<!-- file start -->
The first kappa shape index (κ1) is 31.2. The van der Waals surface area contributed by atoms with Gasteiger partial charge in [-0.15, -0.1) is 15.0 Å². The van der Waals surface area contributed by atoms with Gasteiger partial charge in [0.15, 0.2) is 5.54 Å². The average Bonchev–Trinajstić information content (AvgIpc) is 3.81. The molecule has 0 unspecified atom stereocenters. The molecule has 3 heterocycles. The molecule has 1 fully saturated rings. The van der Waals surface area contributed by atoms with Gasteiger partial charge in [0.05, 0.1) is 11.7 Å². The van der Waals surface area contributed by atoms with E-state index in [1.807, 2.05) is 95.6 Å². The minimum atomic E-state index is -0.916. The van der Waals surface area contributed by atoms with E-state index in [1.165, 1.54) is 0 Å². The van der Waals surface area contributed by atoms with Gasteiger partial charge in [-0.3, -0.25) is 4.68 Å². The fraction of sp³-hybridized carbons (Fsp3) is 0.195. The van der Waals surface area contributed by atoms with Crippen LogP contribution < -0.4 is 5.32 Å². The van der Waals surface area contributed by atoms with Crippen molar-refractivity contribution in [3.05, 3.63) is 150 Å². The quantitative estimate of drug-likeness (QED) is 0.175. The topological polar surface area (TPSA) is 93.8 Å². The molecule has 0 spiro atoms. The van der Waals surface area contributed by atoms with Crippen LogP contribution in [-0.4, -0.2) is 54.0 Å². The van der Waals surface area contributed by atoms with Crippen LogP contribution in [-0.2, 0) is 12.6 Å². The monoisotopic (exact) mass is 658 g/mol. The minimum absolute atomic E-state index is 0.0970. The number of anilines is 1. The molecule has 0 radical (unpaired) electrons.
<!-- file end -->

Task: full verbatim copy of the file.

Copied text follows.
The first kappa shape index (κ1) is 31.2. The van der Waals surface area contributed by atoms with Gasteiger partial charge in [-0.15, -0.1) is 15.0 Å². The van der Waals surface area contributed by atoms with Gasteiger partial charge in [0.15, 0.2) is 5.54 Å². The average Bonchev–Trinajstić information content (AvgIpc) is 3.81. The molecule has 0 unspecified atom stereocenters. The molecule has 3 heterocycles. The molecule has 1 fully saturated rings. The van der Waals surface area contributed by atoms with Gasteiger partial charge in [0.05, 0.1) is 11.7 Å². The van der Waals surface area contributed by atoms with E-state index in [1.807, 2.05) is 95.6 Å². The minimum atomic E-state index is -0.916. The van der Waals surface area contributed by atoms with E-state index in [1.165, 1.54) is 0 Å². The van der Waals surface area contributed by atoms with Gasteiger partial charge in [-0.3, -0.25) is 4.68 Å². The fraction of sp³-hybridized carbons (Fsp3) is 0.195. The van der Waals surface area contributed by atoms with Crippen LogP contribution < -0.4 is 5.32 Å². The van der Waals surface area contributed by atoms with Crippen molar-refractivity contribution in [3.05, 3.63) is 150 Å². The quantitative estimate of drug-likeness (QED) is 0.175. The topological polar surface area (TPSA) is 93.8 Å². The molecule has 0 spiro atoms. The van der Waals surface area contributed by atoms with Crippen LogP contribution in [-0.4, -0.2) is 54.0 Å². The van der Waals surface area contributed by atoms with Crippen LogP contribution in [-0.2, 0) is 12.6 Å². The monoisotopic (exact) mass is 658 g/mol. The minimum absolute atomic E-state index is 0.0970. The number of anilines is 1. The molecule has 0 radical (unpaired) electrons.